Padmore makes it ten wins in FIA Masters Historic Formula One with measured drive
The power of ten applied for Nick Padmore as the Williams FW07C driver stormed to a lights-to-flag victory in the second FIA Masters Historic Formula One race at Zandvoort. With his tenth win of the season, Padmore further cemented his lead in the championship, which is now up for grabs at the next round at Spa in two weeks.
Padmore had to keep an inspired Greg Thornton at bay, whose Lotus 91 outbraked second-placed Christophe d’Ansembourg into Tarzan corner on lap 3 and then set after Padmore. Mid-race, Thornton saw Stefano Di Fulvio close in, the Italian having passed D’Ansembourg on lap 8, but in the end the Lotus driver shook off Di Fulvio’s Tyrrell 012 to finish just 1.3 seconds off the winner. In his chase of Padmore, Thornton also put fastest lap of the race in the bag on lap 15. D’Ansembourg (Williams FW07C) finished a lonely fourth.
It was all very good”, said a delighted Padmore. “I got my head down in the first few laps to pull out a gap. I was very worried about the tyres but they were good. The wind was really bad, though, it really hit me hard in the final corner. And Greg kept me honest in the end. Did he really nick fastest lap from me?
You weren’t even trying!” quipped Thornton before explaining where he found the extra speed. “We took away some wing which got us some more straightline speed. That is how I got past Christophe. It’s four years in a row now that I finished second here. I still want to go one up!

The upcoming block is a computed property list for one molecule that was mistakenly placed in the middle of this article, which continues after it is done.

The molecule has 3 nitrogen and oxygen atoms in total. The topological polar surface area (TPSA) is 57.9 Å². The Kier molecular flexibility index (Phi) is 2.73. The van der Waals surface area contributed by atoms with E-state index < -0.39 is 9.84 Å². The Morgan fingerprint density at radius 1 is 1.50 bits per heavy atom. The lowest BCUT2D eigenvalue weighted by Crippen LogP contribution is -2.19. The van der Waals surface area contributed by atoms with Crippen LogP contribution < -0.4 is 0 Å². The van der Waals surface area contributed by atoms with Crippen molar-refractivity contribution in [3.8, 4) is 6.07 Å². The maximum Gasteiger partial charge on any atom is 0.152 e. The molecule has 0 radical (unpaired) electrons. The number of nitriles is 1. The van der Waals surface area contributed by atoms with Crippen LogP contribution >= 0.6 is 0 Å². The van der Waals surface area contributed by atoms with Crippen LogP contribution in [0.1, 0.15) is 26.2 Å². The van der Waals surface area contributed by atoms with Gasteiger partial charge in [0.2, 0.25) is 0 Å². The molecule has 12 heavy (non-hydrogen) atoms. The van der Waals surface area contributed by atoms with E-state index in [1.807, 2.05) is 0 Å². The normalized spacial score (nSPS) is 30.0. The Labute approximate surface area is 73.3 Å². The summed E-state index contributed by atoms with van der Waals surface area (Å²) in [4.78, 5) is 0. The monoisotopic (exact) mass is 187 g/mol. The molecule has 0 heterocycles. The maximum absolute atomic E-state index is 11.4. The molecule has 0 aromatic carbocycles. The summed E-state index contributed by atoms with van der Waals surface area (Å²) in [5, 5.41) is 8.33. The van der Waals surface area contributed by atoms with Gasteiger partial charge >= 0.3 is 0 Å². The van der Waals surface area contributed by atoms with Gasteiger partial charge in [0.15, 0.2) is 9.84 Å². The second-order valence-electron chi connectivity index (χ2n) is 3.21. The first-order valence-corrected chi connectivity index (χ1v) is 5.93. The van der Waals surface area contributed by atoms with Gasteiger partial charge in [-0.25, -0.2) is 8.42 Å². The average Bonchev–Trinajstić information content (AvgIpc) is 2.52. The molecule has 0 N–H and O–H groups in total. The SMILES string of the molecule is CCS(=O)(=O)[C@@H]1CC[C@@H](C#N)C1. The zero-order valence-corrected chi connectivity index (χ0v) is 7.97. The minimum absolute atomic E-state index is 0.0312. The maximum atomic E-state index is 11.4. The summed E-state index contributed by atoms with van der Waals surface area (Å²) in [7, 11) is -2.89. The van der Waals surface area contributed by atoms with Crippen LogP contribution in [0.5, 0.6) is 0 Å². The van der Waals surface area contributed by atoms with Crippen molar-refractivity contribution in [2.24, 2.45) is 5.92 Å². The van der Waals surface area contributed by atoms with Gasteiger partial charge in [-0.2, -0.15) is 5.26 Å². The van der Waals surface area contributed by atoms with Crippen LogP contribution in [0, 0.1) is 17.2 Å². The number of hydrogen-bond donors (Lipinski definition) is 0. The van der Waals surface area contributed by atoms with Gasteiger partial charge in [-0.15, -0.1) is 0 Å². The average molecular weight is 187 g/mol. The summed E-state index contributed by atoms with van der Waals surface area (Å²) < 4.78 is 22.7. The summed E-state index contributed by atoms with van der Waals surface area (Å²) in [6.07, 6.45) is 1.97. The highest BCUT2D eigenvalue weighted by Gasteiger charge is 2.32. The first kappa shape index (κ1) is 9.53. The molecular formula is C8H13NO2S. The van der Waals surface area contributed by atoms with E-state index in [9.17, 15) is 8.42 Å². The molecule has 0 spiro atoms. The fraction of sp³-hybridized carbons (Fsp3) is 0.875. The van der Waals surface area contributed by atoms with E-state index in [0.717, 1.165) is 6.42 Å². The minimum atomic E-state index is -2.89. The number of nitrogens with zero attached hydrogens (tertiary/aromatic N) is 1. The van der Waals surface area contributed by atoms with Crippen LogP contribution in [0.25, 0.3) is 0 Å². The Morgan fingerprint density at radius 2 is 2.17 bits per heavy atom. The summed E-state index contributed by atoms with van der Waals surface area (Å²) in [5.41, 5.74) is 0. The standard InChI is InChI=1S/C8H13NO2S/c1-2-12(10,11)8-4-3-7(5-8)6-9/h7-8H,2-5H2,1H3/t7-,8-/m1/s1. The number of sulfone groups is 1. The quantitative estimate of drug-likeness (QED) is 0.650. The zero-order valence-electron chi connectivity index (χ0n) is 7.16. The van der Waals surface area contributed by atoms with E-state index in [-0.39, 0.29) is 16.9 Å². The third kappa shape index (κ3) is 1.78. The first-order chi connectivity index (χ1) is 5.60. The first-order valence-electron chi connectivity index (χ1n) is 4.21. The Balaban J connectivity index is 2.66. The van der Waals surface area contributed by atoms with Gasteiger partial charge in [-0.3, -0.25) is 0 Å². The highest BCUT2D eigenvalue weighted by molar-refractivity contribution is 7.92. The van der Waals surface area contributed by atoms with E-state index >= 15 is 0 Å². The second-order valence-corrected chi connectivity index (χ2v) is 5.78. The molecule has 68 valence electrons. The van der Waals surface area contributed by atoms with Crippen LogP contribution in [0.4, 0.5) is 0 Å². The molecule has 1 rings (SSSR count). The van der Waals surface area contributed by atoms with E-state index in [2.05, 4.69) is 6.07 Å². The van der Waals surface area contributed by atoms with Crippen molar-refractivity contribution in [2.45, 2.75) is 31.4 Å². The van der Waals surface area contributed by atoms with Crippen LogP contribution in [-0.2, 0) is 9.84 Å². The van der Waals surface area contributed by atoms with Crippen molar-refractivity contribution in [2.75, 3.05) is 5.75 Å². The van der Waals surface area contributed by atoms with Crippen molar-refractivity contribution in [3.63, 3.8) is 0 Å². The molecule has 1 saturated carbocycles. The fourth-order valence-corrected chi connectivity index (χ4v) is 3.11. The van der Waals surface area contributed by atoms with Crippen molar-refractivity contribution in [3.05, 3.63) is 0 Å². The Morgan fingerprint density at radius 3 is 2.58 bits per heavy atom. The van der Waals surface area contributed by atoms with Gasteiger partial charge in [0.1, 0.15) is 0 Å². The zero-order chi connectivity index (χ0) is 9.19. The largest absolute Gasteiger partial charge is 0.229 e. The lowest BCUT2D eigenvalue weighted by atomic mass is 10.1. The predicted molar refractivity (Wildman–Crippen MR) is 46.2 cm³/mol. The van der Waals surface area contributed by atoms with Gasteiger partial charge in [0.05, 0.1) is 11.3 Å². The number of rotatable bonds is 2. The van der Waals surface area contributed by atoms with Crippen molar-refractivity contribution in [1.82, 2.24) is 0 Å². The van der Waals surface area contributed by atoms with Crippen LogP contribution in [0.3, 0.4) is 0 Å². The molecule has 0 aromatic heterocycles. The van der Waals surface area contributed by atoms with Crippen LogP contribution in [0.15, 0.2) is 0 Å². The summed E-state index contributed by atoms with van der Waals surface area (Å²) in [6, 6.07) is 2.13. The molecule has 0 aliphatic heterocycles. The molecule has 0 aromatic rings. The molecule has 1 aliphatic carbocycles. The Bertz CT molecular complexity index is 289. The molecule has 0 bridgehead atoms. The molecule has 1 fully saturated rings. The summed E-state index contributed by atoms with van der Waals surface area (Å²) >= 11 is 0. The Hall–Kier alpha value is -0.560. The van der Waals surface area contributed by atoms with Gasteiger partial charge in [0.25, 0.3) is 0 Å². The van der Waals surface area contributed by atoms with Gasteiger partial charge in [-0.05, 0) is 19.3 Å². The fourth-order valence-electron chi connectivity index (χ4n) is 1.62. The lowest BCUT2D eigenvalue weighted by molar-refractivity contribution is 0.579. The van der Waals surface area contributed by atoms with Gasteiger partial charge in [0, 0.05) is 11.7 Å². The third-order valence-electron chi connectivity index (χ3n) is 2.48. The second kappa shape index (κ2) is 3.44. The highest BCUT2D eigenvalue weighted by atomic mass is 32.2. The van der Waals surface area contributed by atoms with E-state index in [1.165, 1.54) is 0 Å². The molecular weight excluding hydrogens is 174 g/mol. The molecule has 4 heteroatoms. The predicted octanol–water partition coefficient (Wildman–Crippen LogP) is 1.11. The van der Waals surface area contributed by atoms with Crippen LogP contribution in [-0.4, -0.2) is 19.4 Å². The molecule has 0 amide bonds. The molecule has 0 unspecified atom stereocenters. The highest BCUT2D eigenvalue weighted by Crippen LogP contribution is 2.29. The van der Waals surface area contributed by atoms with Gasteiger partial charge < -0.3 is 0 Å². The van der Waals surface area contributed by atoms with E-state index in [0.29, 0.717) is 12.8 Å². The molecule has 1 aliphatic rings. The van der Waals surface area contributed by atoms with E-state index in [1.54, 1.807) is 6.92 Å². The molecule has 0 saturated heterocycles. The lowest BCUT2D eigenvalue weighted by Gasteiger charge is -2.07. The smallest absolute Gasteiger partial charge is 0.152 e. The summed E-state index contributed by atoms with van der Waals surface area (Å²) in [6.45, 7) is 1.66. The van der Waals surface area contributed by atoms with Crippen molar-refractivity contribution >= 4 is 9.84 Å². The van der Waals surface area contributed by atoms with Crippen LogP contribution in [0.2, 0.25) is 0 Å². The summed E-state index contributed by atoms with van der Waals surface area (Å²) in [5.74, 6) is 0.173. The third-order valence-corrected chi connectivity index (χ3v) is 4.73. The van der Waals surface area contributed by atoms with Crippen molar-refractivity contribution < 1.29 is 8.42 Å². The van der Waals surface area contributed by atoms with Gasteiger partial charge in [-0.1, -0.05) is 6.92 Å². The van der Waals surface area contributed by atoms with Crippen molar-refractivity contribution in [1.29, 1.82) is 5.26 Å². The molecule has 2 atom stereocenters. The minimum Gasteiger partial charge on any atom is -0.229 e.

Starting from the pitlane again, just as in race 1, Michael Lyons (Hesketh 308E) took a mere six laps to snatch the lead in the pre-77 class. On lap 2, the young Briton was up to ninth position and blasted past early class leader Jason Wright (Shadow DN8) four laps later to add a second pre-77 class win to his weekend’s tally.
It was a shame I couldn’t fight out front”, said Lyons, “but I love it out here. Racing an F1 car on this track is so cool, I could drive here all weekend!
Wright was a lonely second in class but behind him the battle raged for the final step of the podium, Max Smith-Hilliard (Surtees TS9B) passing Andrew Beaumont (Lotus 76) on lap 9, with the newer cars of Ian Simmonds (Tyrrell 012) and Tommy Dreelan (Williams FW08) adding to a four-car dogfight.
Simmonds dropped out of the fight with a pitstop on lap 10. This brought Keith Frieser’s Shadow DN1 into the top-ten. The American headed the Ligier JS11/15 of Pierre-Alain France, the Frenchman having earlier on duelled with Frank Lyons in the McLaren M26. Lyons Sr then dropped back for a ‘family album’ finish as he trailed his son Michael across the line, one lap down.
Phil Hall’s fast-starting Theodore TR1 was up to sixth on the first lap but dragged to a halt at the start of lap 2. Local man Frits van Eerd retired his March 761 with gearbox problems on lap 2, while James Hagan pitted his Hesketh 308 twice before retiring the car with a broken gear linkage. Robert Blain was the final retiree when he spun his March 751 in no-name corner on lap 9.